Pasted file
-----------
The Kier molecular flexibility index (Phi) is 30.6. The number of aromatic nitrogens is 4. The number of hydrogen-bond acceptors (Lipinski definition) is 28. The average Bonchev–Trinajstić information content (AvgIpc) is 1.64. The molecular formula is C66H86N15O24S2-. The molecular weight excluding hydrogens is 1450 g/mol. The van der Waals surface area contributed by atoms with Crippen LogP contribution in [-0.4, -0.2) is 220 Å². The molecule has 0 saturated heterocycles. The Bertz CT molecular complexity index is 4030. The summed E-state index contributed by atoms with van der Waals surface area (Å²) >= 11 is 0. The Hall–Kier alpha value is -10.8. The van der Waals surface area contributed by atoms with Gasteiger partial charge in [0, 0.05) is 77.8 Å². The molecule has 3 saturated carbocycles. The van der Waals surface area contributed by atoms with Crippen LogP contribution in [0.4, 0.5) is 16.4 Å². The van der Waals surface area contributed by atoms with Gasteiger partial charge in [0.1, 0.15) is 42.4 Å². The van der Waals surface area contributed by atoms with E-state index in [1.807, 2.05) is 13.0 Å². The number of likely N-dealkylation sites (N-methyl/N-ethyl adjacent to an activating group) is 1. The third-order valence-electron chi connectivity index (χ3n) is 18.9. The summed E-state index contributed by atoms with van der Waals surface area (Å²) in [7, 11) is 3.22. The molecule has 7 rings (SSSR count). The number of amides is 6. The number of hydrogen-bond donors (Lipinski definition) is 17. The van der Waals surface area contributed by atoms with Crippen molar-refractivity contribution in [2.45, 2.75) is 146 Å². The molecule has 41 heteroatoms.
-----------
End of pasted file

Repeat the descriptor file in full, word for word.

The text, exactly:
The Kier molecular flexibility index (Phi) is 30.6. The number of aromatic nitrogens is 4. The number of hydrogen-bond acceptors (Lipinski definition) is 28. The average Bonchev–Trinajstić information content (AvgIpc) is 1.64. The molecular formula is C66H86N15O24S2-. The molecular weight excluding hydrogens is 1450 g/mol. The van der Waals surface area contributed by atoms with Crippen LogP contribution in [-0.4, -0.2) is 220 Å². The molecule has 0 saturated heterocycles. The Bertz CT molecular complexity index is 4030. The summed E-state index contributed by atoms with van der Waals surface area (Å²) >= 11 is 0. The Hall–Kier alpha value is -10.8. The van der Waals surface area contributed by atoms with Gasteiger partial charge in [0, 0.05) is 77.8 Å². The molecule has 3 saturated carbocycles. The van der Waals surface area contributed by atoms with Crippen LogP contribution in [0.4, 0.5) is 16.4 Å². The van der Waals surface area contributed by atoms with Gasteiger partial charge in [0.1, 0.15) is 42.4 Å². The van der Waals surface area contributed by atoms with E-state index in [1.807, 2.05) is 13.0 Å². The number of likely N-dealkylation sites (N-methyl/N-ethyl adjacent to an activating group) is 1. The third-order valence-electron chi connectivity index (χ3n) is 18.9. The summed E-state index contributed by atoms with van der Waals surface area (Å²) in [7, 11) is 3.22. The molecule has 7 rings (SSSR count). The number of amides is 6. The number of hydrogen-bond donors (Lipinski definition) is 17. The van der Waals surface area contributed by atoms with Crippen molar-refractivity contribution in [2.45, 2.75) is 146 Å². The molecule has 41 heteroatoms.